In the early 1980s Andy Kershaw, David Hepworth, Mark Ellen and Richard Skinner all took turns as presenters.



The theme tune was Stone Fox Chase by Area Code 615 and was played over the opening animation of the 'Star Kicker.' In 1983 the programmed was moved to a live mid-evening slot and retiled Whistle Test. The title credits and music were changed and the final show was broadcast at the end of 1987. The origin of Old Grey Whistle Test is thought to be a 'tin pan alley' phrase used to test reaction to a new record. The office char ladies (some references cite door men) were asked to listen to the new songs and if they could remember it by whistling the tune then the record passed the old grey whistle test.


Monday, November 20, 2017

Top of the Pops (1964 – 2006)




Top of the Pops was made by the BBC and broadcast for the first time on 1st January 1964. Initially there were plans only for a short run but the program proved so popular it ran for 42 years and was closed in 2006. The format featured a dance floor come discotheque type set with a host DJ and regular ‘disc girl’ (Samantha Juste) to spin the discs.



The show featured top 20 singles and showcased the bestselling artists for that week. It was made in BBCs Studio A in Manchester and the first show was presented by Jimmy Savile other early presenters included Alan ‘Fluff’ Freeman, Pete Murray and David Jacobs.



Each week there were a couple of new releases played followed by a selection from the top 20 bestselling singles with final countdown to the Number One. At first playlists included only songs which had risen in the charts and the same single could not appear on consecutive weeks unless it was at number one. This changed in the mid-nineties as the organisers attempted to appeal to the musical tastes of the time. TOTPs reached peak figures in the 70s and attracted an average of 15 million viewers each week. The program went out on a Thursday night (the day the pop singles charts were published), until 1996 when it moved to a Friday night show. Prior to the introduction of music videos, Pan’s People were a troupe of leggie lovelies who filled in when an act was unavailable to appear in person.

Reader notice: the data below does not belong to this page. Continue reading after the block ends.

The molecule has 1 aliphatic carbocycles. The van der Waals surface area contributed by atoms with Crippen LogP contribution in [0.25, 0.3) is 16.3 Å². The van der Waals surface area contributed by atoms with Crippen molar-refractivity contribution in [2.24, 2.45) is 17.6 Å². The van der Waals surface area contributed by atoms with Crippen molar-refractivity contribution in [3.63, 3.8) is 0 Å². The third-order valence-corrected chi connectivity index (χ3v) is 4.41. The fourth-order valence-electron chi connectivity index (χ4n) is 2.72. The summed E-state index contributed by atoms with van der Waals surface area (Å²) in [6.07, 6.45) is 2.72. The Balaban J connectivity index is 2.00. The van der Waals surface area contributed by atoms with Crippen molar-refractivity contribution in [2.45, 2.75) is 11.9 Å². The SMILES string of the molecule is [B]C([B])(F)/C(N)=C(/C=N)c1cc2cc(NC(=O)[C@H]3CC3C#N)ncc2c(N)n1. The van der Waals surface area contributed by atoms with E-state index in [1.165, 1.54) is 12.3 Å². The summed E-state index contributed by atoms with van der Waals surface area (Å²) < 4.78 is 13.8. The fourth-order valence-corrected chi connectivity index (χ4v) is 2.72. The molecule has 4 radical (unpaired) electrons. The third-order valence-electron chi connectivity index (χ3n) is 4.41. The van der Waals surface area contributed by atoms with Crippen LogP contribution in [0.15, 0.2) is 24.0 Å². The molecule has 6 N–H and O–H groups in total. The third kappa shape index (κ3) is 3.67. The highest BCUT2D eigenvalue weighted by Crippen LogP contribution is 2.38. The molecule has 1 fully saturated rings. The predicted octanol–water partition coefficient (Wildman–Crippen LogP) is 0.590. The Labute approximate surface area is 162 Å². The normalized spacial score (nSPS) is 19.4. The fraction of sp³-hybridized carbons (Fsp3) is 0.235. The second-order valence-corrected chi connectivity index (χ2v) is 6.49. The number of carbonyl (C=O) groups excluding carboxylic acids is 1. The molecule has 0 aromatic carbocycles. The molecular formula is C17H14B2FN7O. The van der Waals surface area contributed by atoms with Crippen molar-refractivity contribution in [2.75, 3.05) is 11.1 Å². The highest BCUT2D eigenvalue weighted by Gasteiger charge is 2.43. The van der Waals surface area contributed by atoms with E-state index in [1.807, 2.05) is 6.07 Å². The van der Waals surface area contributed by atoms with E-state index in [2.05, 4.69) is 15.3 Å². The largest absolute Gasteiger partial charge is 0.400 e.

Whilst there were many changes to the set and presenters over the four decades TOTPs stated more or less in its original form for most of its run. In the 1990s, the show's format was sold to several foreign broadcasters in the form of a franchise package, and at one point various versions of the show were shown in nearly 100 countries. The last show went out at the end of July, 2006. At first all performers mimed to the commercially released record, but in 1966 miming was banned. Although some acts bravely tried to recreate their recorded works after a few disasters permission was given to use a backing tracts provided all the musicians on the track were present in the studio. Johnnie Pearson’s Top of the Pops Orchestra augmented the tracks when necessary. Some well known acts refused to appear on the show because of the live component and eventually in the early 80s pre-recorded backing tracts were accepted.



The original theme music was ‘Top of the Pops’ by Dave Davani Four, this was later replaced by CCS’ Whole lotta love.



There were three other theme songs; Phil Lynott’s Yellow Pearl (1981 -1986); Paul Hardcastle’s The Wizzard; and Red Hot Pop by Vince Clarke.











Worth a listen
The Baron Knights
Call up the groups (1964)

CCS
Whole lotta love

Vince Clarke
Red Hot Pop

Dave Davani Four
Top of the Pops (1964)

The Dubliners
Seven Drunken Nights (1967)

England World Cup Squad
Back home (1970)

Flying Lizards
Money (1979)

Paul Hardcastle
The Wizzard (1986)

Kursaal Flyers
Little does she know (1976)

Leapy Lee
Little Arrows (1968)

Phil Lynott
Yellow Pearl (1980)

The New Vaudeville Band
Winchester Cathedral (1966)

Sam the Sham and the Pharoes
Wooly Bully (1965)

Twinkle
Terry (1964)

Sunday, November 19, 2017

Ready Steady Go! (1963-1966)




Following on the success of Juke Box Jury (JBJ) and Thank your lucky stars (TYLS), Associated-Rediffusion (later Rediffusion) wanted a program which caught the attention of mods in London. Elkan Allan devised Ready Steady Go! as a platform for the fashionable faces and acts which were popular mainly on the London Club scene. The program was produced by Vicki Wickham and became incredibly influential and a must for all Mods nationwide. RSG! was recorded in small studios at Rediffusion's headquarters in London and had a club atmosphere with guests and audience in close proximity. Paul Gadd (aka Paul Raven and Gary Glitter) was for many years the warm up act and also help with studio security. The show caught the mood brilliantly and went out on Friday with the banner “The weekend starts here!” Keith Fordyce and Cathy McGowan were the main presenters but others occasionally guested.